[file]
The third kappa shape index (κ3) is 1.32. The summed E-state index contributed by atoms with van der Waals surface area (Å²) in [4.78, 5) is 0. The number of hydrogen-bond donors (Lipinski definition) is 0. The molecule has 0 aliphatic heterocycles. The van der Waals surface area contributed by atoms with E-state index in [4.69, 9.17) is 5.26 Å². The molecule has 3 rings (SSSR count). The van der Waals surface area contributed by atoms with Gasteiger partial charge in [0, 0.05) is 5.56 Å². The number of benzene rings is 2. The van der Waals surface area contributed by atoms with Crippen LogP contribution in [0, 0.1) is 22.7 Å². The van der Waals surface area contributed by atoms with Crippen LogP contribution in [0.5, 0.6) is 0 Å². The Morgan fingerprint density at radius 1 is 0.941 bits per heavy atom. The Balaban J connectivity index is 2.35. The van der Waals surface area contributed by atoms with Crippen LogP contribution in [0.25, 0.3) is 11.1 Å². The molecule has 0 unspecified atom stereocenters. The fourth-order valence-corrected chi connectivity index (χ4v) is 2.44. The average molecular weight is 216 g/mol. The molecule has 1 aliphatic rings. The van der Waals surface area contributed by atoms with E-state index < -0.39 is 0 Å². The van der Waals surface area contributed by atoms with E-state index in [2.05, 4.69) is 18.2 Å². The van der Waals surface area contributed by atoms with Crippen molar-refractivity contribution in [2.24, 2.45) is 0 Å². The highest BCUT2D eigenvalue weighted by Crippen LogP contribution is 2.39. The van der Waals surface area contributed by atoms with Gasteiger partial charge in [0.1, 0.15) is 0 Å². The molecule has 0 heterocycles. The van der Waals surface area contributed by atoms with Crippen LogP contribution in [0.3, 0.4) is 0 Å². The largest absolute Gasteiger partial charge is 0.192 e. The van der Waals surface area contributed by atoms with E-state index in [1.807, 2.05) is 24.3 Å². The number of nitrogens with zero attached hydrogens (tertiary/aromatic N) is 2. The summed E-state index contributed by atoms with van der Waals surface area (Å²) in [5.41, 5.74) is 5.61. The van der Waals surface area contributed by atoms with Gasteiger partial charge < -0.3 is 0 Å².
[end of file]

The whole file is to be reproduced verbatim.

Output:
The third kappa shape index (κ3) is 1.32. The summed E-state index contributed by atoms with van der Waals surface area (Å²) in [4.78, 5) is 0. The number of hydrogen-bond donors (Lipinski definition) is 0. The molecule has 0 aliphatic heterocycles. The van der Waals surface area contributed by atoms with E-state index in [4.69, 9.17) is 5.26 Å². The molecule has 3 rings (SSSR count). The van der Waals surface area contributed by atoms with Gasteiger partial charge in [0, 0.05) is 5.56 Å². The number of benzene rings is 2. The van der Waals surface area contributed by atoms with Crippen LogP contribution in [0, 0.1) is 22.7 Å². The van der Waals surface area contributed by atoms with Crippen LogP contribution in [0.5, 0.6) is 0 Å². The Morgan fingerprint density at radius 1 is 0.941 bits per heavy atom. The Balaban J connectivity index is 2.35. The van der Waals surface area contributed by atoms with Crippen LogP contribution in [0.25, 0.3) is 11.1 Å². The molecule has 0 unspecified atom stereocenters. The fourth-order valence-corrected chi connectivity index (χ4v) is 2.44. The average molecular weight is 216 g/mol. The molecule has 1 aliphatic rings. The van der Waals surface area contributed by atoms with E-state index < -0.39 is 0 Å². The van der Waals surface area contributed by atoms with E-state index in [2.05, 4.69) is 18.2 Å². The van der Waals surface area contributed by atoms with Crippen molar-refractivity contribution in [2.24, 2.45) is 0 Å². The highest BCUT2D eigenvalue weighted by Crippen LogP contribution is 2.39. The van der Waals surface area contributed by atoms with Gasteiger partial charge in [0.1, 0.15) is 0 Å². The molecule has 0 heterocycles. The van der Waals surface area contributed by atoms with Crippen LogP contribution in [0.3, 0.4) is 0 Å². The largest absolute Gasteiger partial charge is 0.192 e. The van der Waals surface area contributed by atoms with E-state index in [1.807, 2.05) is 24.3 Å². The number of nitrogens with zero attached hydrogens (tertiary/aromatic N) is 2. The summed E-state index contributed by atoms with van der Waals surface area (Å²) in [5.41, 5.74) is 5.61. The van der Waals surface area contributed by atoms with Gasteiger partial charge < -0.3 is 0 Å².